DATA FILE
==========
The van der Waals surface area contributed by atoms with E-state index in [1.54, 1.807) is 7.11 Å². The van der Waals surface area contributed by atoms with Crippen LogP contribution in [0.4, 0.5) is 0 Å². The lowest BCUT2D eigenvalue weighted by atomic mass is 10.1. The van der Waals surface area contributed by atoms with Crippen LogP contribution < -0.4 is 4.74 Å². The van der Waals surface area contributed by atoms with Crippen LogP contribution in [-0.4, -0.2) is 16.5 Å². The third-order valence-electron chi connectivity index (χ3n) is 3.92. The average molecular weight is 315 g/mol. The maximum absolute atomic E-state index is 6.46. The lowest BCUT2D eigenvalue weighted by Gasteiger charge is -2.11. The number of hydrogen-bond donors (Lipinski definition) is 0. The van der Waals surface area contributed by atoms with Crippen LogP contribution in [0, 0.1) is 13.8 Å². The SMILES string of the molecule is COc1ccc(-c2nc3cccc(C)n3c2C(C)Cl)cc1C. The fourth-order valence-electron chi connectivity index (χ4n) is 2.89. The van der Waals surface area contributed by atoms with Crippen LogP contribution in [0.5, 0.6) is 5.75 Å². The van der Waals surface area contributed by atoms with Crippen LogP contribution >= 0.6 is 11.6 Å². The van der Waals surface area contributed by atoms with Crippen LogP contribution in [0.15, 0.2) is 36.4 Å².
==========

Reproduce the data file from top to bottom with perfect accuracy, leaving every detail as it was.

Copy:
The van der Waals surface area contributed by atoms with E-state index in [1.54, 1.807) is 7.11 Å². The van der Waals surface area contributed by atoms with Crippen LogP contribution in [0.4, 0.5) is 0 Å². The lowest BCUT2D eigenvalue weighted by atomic mass is 10.1. The van der Waals surface area contributed by atoms with Crippen LogP contribution < -0.4 is 4.74 Å². The van der Waals surface area contributed by atoms with Crippen LogP contribution in [-0.4, -0.2) is 16.5 Å². The third-order valence-electron chi connectivity index (χ3n) is 3.92. The average molecular weight is 315 g/mol. The maximum absolute atomic E-state index is 6.46. The lowest BCUT2D eigenvalue weighted by Gasteiger charge is -2.11. The number of hydrogen-bond donors (Lipinski definition) is 0. The van der Waals surface area contributed by atoms with Crippen LogP contribution in [0, 0.1) is 13.8 Å². The SMILES string of the molecule is COc1ccc(-c2nc3cccc(C)n3c2C(C)Cl)cc1C. The fourth-order valence-electron chi connectivity index (χ4n) is 2.89. The van der Waals surface area contributed by atoms with Crippen LogP contribution in [0.5, 0.6) is 5.75 Å². The van der Waals surface area contributed by atoms with Crippen LogP contribution >= 0.6 is 11.6 Å². The van der Waals surface area contributed by atoms with Crippen LogP contribution in [0.15, 0.2) is 36.4 Å².